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Item 6370 - Apollo 11 and 8 Oversized Crew Signed Moon Map Catalog 474 (Apr 2016)

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(we are no longer accepting bids on this item)
Minimum Bid: $500.00
Sold Price: $7,411.25 (includes buyer's premium)

Description


Incredible color 41.5 x 27.25 supplement wall map entitled ‘The Earth’s Moon,’ published by National Geographic Magazine in February of 1969, Vol. 135, No. 2. This map is signed on the near side hemisphere in black felt tip by the prime crews of Apollo 8: Frank Borman, James Lovell, and Bill Anders, and Apollo 11: Buzz Aldrin, Neil Armstrong, and Michael Collins. The map depicts both the near and far sides of the moon in stunning topographic detail, employing grid references and selective indexes on the left and right borders as means of identifying each of the moon’s seas, mountain ranges, peaks, rilles, valleys, scarps, and craters. Additionally, the map offers various lunar features and properties, providing information on common and uncommon celestial events such as phases, eclipses, and librations. The lower left corner bears an identification plaque identifying the six crew members of Apollo 8 and 11. Printed by A. Hoen & Company of Baltimore, Maryland. Framed and in fine condition.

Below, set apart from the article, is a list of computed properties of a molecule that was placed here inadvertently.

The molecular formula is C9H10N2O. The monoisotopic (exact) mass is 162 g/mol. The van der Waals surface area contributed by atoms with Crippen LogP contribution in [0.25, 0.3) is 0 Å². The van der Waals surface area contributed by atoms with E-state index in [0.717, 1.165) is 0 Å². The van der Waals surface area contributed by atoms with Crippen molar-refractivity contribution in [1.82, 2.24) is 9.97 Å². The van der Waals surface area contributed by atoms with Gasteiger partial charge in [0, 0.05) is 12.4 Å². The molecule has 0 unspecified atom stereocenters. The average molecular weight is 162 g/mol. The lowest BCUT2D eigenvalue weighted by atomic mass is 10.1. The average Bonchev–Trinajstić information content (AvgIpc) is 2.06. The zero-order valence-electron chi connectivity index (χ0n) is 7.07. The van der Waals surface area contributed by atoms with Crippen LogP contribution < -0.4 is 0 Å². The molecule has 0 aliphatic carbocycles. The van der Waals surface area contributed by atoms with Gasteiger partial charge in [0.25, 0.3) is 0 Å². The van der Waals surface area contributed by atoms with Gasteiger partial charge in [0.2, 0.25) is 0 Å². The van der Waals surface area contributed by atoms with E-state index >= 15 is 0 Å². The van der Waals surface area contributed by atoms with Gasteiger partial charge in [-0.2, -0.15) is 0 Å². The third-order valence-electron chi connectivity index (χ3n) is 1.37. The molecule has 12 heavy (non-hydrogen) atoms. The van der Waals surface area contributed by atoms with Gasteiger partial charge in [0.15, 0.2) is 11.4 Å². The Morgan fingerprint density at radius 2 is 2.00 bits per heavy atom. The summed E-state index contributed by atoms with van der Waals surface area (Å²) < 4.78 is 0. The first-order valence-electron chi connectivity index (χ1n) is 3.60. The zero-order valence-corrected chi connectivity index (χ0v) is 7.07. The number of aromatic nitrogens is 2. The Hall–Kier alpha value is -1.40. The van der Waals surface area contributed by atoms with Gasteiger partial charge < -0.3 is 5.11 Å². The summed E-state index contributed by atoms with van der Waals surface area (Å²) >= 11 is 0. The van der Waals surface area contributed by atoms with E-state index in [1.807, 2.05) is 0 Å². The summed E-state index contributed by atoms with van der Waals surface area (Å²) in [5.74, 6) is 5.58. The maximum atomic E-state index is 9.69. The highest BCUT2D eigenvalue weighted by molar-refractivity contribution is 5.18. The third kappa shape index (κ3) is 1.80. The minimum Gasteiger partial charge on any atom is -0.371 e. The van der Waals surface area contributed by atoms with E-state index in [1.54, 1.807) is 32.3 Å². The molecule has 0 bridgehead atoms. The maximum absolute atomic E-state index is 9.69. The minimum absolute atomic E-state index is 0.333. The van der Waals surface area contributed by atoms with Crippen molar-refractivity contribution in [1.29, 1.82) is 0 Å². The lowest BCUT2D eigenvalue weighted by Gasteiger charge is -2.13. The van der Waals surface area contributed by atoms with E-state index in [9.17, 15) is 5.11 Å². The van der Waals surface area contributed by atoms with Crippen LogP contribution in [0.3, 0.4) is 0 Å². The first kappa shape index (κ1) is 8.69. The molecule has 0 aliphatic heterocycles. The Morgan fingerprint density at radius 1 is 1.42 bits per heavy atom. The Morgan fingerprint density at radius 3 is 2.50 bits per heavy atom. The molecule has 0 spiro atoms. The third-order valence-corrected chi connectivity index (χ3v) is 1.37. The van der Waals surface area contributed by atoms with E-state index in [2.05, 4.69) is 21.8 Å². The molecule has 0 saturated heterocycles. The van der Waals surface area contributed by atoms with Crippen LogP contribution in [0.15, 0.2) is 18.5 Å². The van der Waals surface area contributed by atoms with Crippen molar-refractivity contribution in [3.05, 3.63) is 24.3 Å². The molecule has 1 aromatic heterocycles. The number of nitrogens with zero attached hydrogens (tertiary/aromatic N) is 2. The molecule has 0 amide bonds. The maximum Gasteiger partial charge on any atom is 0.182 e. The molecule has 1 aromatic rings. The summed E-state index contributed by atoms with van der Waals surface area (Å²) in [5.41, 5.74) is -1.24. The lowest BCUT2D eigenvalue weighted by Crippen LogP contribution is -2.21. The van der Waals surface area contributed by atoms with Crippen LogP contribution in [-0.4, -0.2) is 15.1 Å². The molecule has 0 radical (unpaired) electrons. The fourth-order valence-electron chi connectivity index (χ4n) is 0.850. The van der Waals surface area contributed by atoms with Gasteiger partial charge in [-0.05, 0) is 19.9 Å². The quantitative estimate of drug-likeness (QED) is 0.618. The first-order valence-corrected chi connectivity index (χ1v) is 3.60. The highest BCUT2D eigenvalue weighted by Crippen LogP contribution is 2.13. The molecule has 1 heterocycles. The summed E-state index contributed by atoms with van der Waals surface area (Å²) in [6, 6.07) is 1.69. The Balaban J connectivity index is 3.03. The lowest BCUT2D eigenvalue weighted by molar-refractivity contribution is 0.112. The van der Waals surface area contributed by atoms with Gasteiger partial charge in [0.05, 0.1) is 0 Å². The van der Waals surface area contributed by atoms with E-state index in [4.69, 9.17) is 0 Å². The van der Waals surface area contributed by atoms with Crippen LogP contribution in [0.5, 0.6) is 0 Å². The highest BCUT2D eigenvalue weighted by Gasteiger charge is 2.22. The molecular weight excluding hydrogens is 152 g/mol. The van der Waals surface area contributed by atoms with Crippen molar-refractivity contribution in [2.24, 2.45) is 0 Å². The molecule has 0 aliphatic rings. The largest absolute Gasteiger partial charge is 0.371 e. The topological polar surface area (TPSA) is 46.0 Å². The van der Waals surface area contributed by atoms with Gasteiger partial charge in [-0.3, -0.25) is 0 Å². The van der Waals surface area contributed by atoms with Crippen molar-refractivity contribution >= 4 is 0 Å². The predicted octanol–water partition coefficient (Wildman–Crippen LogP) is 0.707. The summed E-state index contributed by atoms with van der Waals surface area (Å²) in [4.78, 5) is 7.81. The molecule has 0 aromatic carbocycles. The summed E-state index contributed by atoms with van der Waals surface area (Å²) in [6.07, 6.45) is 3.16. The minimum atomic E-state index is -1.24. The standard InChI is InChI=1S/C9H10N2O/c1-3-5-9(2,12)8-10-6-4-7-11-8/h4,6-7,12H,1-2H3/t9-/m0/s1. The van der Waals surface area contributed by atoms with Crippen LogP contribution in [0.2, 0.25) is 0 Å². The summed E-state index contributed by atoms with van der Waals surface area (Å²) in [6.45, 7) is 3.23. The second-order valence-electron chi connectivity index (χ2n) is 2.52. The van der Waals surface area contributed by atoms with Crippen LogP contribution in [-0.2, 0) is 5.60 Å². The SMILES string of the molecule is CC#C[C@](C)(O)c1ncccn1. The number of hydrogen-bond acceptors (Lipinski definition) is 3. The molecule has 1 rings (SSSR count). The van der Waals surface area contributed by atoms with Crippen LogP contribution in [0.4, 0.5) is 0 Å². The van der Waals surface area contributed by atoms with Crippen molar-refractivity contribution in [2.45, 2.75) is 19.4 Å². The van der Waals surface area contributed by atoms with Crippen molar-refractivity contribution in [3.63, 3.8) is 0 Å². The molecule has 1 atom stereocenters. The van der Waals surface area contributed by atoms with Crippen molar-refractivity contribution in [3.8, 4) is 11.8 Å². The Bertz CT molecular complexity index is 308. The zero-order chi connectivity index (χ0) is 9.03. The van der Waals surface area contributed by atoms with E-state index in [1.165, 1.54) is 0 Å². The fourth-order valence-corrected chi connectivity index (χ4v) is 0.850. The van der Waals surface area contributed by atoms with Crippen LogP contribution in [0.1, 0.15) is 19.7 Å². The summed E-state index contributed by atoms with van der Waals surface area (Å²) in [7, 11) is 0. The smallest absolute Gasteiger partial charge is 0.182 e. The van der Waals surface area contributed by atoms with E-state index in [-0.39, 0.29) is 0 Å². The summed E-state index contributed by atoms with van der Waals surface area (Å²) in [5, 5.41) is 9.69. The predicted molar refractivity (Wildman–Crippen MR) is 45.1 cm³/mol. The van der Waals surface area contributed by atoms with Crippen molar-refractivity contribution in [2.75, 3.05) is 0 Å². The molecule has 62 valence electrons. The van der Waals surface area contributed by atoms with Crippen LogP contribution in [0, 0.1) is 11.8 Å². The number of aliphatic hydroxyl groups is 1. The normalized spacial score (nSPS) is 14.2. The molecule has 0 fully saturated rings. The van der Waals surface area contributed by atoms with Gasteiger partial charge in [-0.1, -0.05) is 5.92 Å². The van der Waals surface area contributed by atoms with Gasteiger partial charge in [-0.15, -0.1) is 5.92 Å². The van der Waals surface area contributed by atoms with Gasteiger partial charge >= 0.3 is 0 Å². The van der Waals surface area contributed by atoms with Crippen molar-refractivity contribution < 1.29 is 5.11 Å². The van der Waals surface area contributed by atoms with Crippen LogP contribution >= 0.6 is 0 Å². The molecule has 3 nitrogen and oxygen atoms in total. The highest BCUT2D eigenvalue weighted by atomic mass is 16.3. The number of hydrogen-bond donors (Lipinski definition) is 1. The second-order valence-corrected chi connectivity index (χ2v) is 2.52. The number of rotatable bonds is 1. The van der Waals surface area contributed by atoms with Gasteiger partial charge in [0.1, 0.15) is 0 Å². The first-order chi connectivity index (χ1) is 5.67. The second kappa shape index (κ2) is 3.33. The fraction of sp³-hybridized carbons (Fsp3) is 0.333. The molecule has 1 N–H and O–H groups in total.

The National Geographic Society awarded their Hubbard Metal to the Apollo 8 crew on April 3, 1969, for their accomplishment of orbiting the moon. On February 16, 1970 the Hubbard Metal was also awarded to the Apollo 11 crew for being the first to land on the lunar surface. The Society’s Cartographic Division prepared a number of these maps for the February, 1970 board meeting at NGS Headquarters. These are the only maps specially prepared in the Cartographic Division that have the identification plaques and more importantly, the signatures. This particular map hung in the Cartographic Division for years, and eventually in the office of John F. Shupe, when he became Associate Director, and later, Chief Cartographer—it was admired by all his visitors for more than twenty years. Originating from the collection of someone who worked on the map when it was originally produced, and also prepared it for the board meeting in 1970, this is certainly one of the most visually impressive Apollo-era items we have ever encountered.  Pre-certified Zarelli Space Authentication.

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